Ryan: I can narrow it down to two authors. The late Michael McDowell, whose The Amulet and The Elementals we’ve brought back, has become on of my favorite authors of all time. Stephen King dubbed him “the finest writer of paperback originals in America today” for a reason. The other, without question, is Stephen Gregory. We’ve republished The Cormorant in 2013, which is one of the top books I recommend to people. We’re also republishing The Woodwitch and The Blood of Angels next year. Words really don’t describe what you’ll find in his books. But I promise you’ll never look at birds the same way again!
(Update, October 2015-The Blood of Angels just landed!!)
James: I hate to butt in here, since Ryan is doing such a great job, but since you asked! I’d definitely echo what Ryan said – Michael McDowell is a true original and would be recognized as a great modern author of Southern Gothic if his publishers had sold his stuff in hardcover as literary horror fiction instead of cheap pulp paperbacks. And Stephen Gregory is fantastic – there aren’t many better (or more underrated) writers of literary horror today than him. Aside from those two, I wouldn’t want to forget Michael Talbot, whose vampire novel The Delicate Dependency is terrific, or Bernard Taylor, one of the best modern British authors of literary supernatural and horror – his The Godsend and Sweetheart, Sweetheart are classics of the genre and will be out in 2015 from Valancourt.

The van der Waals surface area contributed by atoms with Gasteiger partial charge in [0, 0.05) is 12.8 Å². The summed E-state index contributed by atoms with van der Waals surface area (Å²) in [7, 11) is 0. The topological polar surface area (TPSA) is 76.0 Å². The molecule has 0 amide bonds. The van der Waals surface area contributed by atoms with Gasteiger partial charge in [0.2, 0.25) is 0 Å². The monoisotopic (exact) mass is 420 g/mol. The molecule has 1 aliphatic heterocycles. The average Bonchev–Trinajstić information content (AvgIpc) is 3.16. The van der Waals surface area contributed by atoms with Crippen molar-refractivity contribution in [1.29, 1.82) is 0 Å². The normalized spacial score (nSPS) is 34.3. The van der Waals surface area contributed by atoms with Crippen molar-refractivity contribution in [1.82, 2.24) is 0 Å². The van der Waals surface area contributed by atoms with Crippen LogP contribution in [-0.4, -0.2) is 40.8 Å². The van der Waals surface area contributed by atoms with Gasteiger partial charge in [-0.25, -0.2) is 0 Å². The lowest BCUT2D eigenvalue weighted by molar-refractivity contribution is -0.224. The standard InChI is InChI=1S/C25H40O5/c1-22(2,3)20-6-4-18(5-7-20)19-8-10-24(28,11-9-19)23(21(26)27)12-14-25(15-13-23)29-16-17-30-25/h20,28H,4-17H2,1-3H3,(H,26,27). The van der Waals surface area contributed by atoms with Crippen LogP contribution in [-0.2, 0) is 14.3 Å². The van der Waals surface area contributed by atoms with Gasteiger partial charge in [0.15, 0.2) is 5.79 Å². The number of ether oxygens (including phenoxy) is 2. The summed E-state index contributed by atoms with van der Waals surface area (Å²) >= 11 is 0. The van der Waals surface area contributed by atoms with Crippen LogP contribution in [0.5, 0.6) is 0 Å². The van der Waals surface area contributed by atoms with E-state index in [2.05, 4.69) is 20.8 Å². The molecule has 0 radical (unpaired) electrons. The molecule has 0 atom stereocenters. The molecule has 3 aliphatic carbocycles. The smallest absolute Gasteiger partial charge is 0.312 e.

(I’ve read The Elementals and The Cormorant and they were both utterly fantastic!-Char)